The Women’s, Gender, and Sexuality Studies Program offers two student writing awards, named in honor of the contributions and continued work of Dr. Mary C. Sullivan, Religious Sisters of Mercy.
The Mary C. Sullivan Women’s, Gender, and Sexuality Studies Writing Award recognizes an outstanding essay (typically between 5-10 pages in length) that addresses a topic of importance to women’s, gender, and sexuality studies. Topics might include difference, patriarchy, power, politics of representation, bodies, sexual harassment and sexual violence, global women’s health, feminist history, gender identities, sexuality, transgender concerns, critical race and ethnic studies, intersectionality, activism, resistance, social justice movements, disability studies, environmental justice, equity, pay gaps, women in science, women’s art and literary practices, and other topics central to women’s, gender, and sexuality studies’ myriad investigations into the relations between gender, racial, ethnic, sexual, and other identities, power, and their social, cultural, and political experiences and possibilities in different contexts.
The Mary C. Sullivan Women’s, Gender, and Sexuality Studies Knowledge-Building Award recognizes an outstanding research or community-based knowledge-building project that puts women’s, gender, and sexuality studies methods, knowledges, or lines of critical inquiry into practice (creatively, practically, or analytically) to raise awareness or to work towards increasing equity at RIT or another chosen community. As part of the submission, students need to provide a written account of their project (approximately 4-5 pages in length) supported with credible sources and using MLA or APA format that explains a) the project’s aims, b) the target audience, c) the methodology used to complete the assignment, and d) a justification for how the project puts women’s, gender, and sexuality studies approaches or concerns to work in a specific context.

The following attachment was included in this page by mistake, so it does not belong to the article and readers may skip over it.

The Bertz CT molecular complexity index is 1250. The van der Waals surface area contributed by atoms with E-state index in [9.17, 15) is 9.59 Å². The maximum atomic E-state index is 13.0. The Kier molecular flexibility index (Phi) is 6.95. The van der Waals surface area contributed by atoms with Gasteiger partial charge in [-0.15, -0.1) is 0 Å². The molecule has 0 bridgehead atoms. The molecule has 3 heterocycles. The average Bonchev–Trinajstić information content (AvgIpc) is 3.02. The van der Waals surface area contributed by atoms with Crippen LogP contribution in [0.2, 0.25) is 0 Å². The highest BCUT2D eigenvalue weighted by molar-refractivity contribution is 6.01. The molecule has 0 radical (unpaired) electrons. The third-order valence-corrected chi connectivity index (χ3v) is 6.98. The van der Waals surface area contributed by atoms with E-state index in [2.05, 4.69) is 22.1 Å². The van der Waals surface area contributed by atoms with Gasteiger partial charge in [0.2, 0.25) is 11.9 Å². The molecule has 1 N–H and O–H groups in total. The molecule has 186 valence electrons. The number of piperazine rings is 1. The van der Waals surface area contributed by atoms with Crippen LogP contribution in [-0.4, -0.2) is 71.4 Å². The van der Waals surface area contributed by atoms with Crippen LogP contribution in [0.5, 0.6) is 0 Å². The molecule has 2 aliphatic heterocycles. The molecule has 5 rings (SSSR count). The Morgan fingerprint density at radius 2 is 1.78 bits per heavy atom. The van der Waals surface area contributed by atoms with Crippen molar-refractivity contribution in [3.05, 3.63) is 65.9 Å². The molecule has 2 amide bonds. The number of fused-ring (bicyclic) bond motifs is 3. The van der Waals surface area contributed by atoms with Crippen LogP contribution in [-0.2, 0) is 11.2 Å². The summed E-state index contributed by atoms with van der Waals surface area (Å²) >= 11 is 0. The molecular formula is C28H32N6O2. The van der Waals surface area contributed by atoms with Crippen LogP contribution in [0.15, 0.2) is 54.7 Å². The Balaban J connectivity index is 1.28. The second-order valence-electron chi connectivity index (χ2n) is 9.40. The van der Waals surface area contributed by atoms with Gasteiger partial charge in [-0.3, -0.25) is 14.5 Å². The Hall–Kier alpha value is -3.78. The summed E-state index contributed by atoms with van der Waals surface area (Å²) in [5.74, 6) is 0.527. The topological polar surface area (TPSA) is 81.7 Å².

Eligibility and Process
Open to currently enrolled RIT undergraduate students for work completed in any College of Liberal Arts course or any Women’s and Gender Studies course outside the College of Liberal Arts. The work must have been completed for a course taken in either spring, summer or fall 2022.
Administered by the CLA Women’s, Gender, and Sexuality Studies Program.
Annual nomination (by faculty) in Spring semester.
Winners are presented their awards at the Henry and Mary Kearse Distinguished Lecture and Student Writing Award Ceremony.
Cash prizes are awarded for the best work in each category.
Deadline for submission: February 1, 2023.
Nominated written essays and/or written accounts of knowledge-building projects from the Women’s and Gender Studies or College of Liberal Arts course must be submitted by the instructor with a brief written rationale for the nomination. Please note that knowledge-building projects must be accompanied by a written account (see the Knowledge-Building Award description for details). Each student nomination material should be submitted as one file.
the nominated student essay or project with accompanying written account (with writers’ names removed from all pages);
a cover sheet indicating the title of the essay or project, the student’s full name, the student’s university I.D. #, and the name and semester of the course for which the work was completed.